As mentioned above, combining multiple fabrics can also improve their texture. For example, blending rayon with cotton improves its softness and luster, which enhances its appearance and feel.
When it comes to print designs, blended fabrics can yield interesting cross-dye effects. One material may absorb the dye vibrantly, while the other fabric retains its natural color. This can be a plus or a minus, depending on your artistic vision.
Blending fabrics can increase the durability of an individual fabric. But, you could also just choose the more durable fabric to begin with. It all depends on what properties you want your t-shirt to have.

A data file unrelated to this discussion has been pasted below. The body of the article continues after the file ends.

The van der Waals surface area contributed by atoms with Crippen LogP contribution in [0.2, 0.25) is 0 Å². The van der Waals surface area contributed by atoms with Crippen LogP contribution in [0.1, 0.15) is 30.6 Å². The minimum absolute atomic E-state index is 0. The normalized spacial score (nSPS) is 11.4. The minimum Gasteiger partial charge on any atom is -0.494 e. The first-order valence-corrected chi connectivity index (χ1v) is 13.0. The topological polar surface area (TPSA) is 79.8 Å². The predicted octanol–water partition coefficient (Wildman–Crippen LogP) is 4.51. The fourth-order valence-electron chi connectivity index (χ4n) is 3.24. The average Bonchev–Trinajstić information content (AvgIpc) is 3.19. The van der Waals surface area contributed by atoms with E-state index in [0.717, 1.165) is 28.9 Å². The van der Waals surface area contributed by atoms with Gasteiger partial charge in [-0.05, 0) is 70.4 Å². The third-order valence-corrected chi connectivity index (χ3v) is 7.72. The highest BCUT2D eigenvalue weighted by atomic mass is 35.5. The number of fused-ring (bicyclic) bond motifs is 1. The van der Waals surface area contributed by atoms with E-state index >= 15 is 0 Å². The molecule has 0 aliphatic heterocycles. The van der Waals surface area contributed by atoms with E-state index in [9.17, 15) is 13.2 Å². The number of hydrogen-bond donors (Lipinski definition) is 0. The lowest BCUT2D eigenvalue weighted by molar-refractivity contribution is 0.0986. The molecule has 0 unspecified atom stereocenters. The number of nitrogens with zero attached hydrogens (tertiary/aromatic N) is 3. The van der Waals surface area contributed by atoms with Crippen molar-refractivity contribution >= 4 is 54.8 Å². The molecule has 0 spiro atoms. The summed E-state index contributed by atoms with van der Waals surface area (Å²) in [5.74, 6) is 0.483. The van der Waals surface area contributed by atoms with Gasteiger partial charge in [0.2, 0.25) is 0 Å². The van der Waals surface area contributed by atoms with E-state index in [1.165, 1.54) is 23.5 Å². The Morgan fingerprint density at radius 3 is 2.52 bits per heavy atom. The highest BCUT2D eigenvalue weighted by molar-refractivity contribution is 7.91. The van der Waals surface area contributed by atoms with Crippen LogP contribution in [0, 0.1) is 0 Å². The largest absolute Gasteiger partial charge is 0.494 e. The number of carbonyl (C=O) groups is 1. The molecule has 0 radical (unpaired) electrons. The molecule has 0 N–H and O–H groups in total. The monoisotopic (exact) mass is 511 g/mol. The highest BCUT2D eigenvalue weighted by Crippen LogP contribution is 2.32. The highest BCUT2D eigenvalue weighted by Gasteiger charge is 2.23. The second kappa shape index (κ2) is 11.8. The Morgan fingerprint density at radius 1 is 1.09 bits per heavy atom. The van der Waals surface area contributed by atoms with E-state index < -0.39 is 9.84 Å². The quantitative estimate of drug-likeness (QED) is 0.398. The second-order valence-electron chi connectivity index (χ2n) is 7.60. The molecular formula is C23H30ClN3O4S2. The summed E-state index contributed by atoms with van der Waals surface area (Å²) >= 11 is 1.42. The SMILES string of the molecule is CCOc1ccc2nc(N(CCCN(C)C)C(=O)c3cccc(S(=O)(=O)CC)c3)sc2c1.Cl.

Adding synthetic fiber to natural materials will reduce their natural properties, like being hypoallergenic. Especially since some synthetic materials can cause allergic reactions.
It’s also important to note that blending fabrics can add complexity to their maintenance and washing. So if you have a print-on-demand store, it’s crucial to inform your customers about the specific care requirements for each garment.
While sublimation will only work on 100% polyester or polyester and spandex blends, DTG or DTF printing, and even embroidery, works on t-shirts with multiple fabrics.
Blended fabrics usually contain two or three different fibers (the latter are called tri-blend fabrics). The amount of each fabric also comes in varying ratios—the most common composition for polyester and cotton blends is 65% to 35%, respectively.